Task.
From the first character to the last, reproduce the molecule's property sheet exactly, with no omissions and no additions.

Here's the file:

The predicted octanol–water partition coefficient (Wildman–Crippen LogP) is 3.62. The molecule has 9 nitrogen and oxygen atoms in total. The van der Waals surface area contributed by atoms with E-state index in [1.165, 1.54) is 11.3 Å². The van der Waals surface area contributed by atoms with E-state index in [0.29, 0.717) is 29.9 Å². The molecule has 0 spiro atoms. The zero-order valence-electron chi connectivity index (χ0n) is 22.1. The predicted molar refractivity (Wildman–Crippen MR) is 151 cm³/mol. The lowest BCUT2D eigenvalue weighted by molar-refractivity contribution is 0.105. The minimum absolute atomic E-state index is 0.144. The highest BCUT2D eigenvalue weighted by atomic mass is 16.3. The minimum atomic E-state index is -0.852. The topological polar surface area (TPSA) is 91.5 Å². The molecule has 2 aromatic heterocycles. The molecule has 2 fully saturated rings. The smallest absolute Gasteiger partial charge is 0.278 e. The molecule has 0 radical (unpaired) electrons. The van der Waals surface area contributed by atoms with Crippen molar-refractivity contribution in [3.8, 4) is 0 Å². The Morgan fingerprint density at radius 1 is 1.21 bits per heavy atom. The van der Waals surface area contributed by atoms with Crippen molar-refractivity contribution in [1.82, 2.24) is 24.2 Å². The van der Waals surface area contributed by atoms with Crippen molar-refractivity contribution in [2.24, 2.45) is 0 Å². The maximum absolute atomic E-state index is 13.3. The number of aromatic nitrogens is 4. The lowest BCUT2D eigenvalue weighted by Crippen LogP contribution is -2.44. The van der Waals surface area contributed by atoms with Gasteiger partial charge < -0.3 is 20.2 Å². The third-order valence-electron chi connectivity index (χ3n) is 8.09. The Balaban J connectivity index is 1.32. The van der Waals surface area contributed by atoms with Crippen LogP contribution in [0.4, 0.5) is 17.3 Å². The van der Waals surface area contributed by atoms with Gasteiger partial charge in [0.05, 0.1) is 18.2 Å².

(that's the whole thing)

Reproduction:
The predicted octanol–water partition coefficient (Wildman–Crippen LogP) is 3.62. The molecule has 9 nitrogen and oxygen atoms in total. The van der Waals surface area contributed by atoms with E-state index in [1.165, 1.54) is 11.3 Å². The van der Waals surface area contributed by atoms with E-state index in [0.29, 0.717) is 29.9 Å². The molecule has 0 spiro atoms. The zero-order valence-electron chi connectivity index (χ0n) is 22.1. The predicted molar refractivity (Wildman–Crippen MR) is 151 cm³/mol. The lowest BCUT2D eigenvalue weighted by molar-refractivity contribution is 0.105. The minimum absolute atomic E-state index is 0.144. The highest BCUT2D eigenvalue weighted by atomic mass is 16.3. The minimum atomic E-state index is -0.852. The topological polar surface area (TPSA) is 91.5 Å². The molecule has 2 aromatic heterocycles. The molecule has 2 fully saturated rings. The smallest absolute Gasteiger partial charge is 0.278 e. The molecule has 0 radical (unpaired) electrons. The van der Waals surface area contributed by atoms with Crippen molar-refractivity contribution in [3.8, 4) is 0 Å². The Morgan fingerprint density at radius 1 is 1.21 bits per heavy atom. The van der Waals surface area contributed by atoms with Crippen molar-refractivity contribution in [1.82, 2.24) is 24.2 Å². The van der Waals surface area contributed by atoms with Crippen molar-refractivity contribution in [2.24, 2.45) is 0 Å². The maximum absolute atomic E-state index is 13.3. The number of aromatic nitrogens is 4. The lowest BCUT2D eigenvalue weighted by Crippen LogP contribution is -2.44. The van der Waals surface area contributed by atoms with Gasteiger partial charge < -0.3 is 20.2 Å². The third-order valence-electron chi connectivity index (χ3n) is 8.09. The Balaban J connectivity index is 1.32. The van der Waals surface area contributed by atoms with Crippen LogP contribution in [0.4, 0.5) is 17.3 Å². The van der Waals surface area contributed by atoms with Gasteiger partial charge in [0.05, 0.1) is 18.2 Å².